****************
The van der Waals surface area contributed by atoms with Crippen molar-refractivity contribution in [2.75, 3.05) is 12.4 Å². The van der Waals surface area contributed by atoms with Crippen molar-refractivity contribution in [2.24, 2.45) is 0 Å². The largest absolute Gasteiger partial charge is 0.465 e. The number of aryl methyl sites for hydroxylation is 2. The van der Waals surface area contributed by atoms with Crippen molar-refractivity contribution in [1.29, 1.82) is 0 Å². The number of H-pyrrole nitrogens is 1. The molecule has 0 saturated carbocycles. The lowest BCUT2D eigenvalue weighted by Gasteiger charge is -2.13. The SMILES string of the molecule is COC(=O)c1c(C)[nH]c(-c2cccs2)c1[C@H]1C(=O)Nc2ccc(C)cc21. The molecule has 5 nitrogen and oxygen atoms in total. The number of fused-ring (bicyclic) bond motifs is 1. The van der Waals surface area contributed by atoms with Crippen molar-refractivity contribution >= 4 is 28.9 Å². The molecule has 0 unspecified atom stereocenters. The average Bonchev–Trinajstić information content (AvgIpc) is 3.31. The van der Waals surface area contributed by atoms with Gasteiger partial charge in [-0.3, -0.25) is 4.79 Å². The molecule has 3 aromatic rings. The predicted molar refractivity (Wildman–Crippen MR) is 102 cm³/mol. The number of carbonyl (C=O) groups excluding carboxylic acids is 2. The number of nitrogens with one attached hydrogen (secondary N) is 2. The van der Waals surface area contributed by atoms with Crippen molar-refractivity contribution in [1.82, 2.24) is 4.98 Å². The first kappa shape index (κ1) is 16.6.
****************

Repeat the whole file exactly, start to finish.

The van der Waals surface area contributed by atoms with Crippen molar-refractivity contribution in [2.75, 3.05) is 12.4 Å². The van der Waals surface area contributed by atoms with Crippen molar-refractivity contribution in [2.24, 2.45) is 0 Å². The largest absolute Gasteiger partial charge is 0.465 e. The number of aryl methyl sites for hydroxylation is 2. The van der Waals surface area contributed by atoms with Crippen molar-refractivity contribution in [1.29, 1.82) is 0 Å². The number of H-pyrrole nitrogens is 1. The molecule has 0 saturated carbocycles. The lowest BCUT2D eigenvalue weighted by Gasteiger charge is -2.13. The SMILES string of the molecule is COC(=O)c1c(C)[nH]c(-c2cccs2)c1[C@H]1C(=O)Nc2ccc(C)cc21. The molecule has 5 nitrogen and oxygen atoms in total. The number of fused-ring (bicyclic) bond motifs is 1. The van der Waals surface area contributed by atoms with Crippen molar-refractivity contribution >= 4 is 28.9 Å². The molecule has 0 unspecified atom stereocenters. The average Bonchev–Trinajstić information content (AvgIpc) is 3.31. The van der Waals surface area contributed by atoms with Gasteiger partial charge in [-0.3, -0.25) is 4.79 Å². The molecule has 3 aromatic rings. The predicted molar refractivity (Wildman–Crippen MR) is 102 cm³/mol. The number of carbonyl (C=O) groups excluding carboxylic acids is 2. The number of nitrogens with one attached hydrogen (secondary N) is 2. The van der Waals surface area contributed by atoms with Crippen molar-refractivity contribution in [1.82, 2.24) is 4.98 Å². The first kappa shape index (κ1) is 16.6.